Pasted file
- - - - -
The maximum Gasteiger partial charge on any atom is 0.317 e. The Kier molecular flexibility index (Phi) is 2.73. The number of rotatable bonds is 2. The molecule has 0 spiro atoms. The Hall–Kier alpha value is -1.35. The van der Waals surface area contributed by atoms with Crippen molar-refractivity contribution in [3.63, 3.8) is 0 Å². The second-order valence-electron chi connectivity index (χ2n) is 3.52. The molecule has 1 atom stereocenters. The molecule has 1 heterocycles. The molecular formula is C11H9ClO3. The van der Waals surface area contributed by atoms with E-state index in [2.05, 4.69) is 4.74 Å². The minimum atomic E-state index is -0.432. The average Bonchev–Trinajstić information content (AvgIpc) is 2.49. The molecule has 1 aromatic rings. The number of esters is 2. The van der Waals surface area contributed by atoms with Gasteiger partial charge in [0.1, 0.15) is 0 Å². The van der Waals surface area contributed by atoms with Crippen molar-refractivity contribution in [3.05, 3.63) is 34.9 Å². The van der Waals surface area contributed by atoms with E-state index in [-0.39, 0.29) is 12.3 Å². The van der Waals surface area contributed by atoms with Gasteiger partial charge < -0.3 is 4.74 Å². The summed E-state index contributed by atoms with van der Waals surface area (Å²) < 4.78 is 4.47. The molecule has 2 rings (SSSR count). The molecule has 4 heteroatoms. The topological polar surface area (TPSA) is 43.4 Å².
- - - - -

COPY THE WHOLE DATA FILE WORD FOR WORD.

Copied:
The maximum Gasteiger partial charge on any atom is 0.317 e. The Kier molecular flexibility index (Phi) is 2.73. The number of rotatable bonds is 2. The molecule has 0 spiro atoms. The Hall–Kier alpha value is -1.35. The van der Waals surface area contributed by atoms with Crippen molar-refractivity contribution in [3.63, 3.8) is 0 Å². The second-order valence-electron chi connectivity index (χ2n) is 3.52. The molecule has 1 atom stereocenters. The molecule has 1 heterocycles. The molecular formula is C11H9ClO3. The van der Waals surface area contributed by atoms with E-state index in [2.05, 4.69) is 4.74 Å². The minimum atomic E-state index is -0.432. The average Bonchev–Trinajstić information content (AvgIpc) is 2.49. The molecule has 1 aromatic rings. The number of esters is 2. The van der Waals surface area contributed by atoms with Gasteiger partial charge in [0.1, 0.15) is 0 Å². The van der Waals surface area contributed by atoms with Crippen molar-refractivity contribution in [3.05, 3.63) is 34.9 Å². The van der Waals surface area contributed by atoms with E-state index in [-0.39, 0.29) is 12.3 Å². The van der Waals surface area contributed by atoms with Gasteiger partial charge < -0.3 is 4.74 Å². The summed E-state index contributed by atoms with van der Waals surface area (Å²) < 4.78 is 4.47. The molecule has 2 rings (SSSR count). The molecule has 4 heteroatoms. The topological polar surface area (TPSA) is 43.4 Å².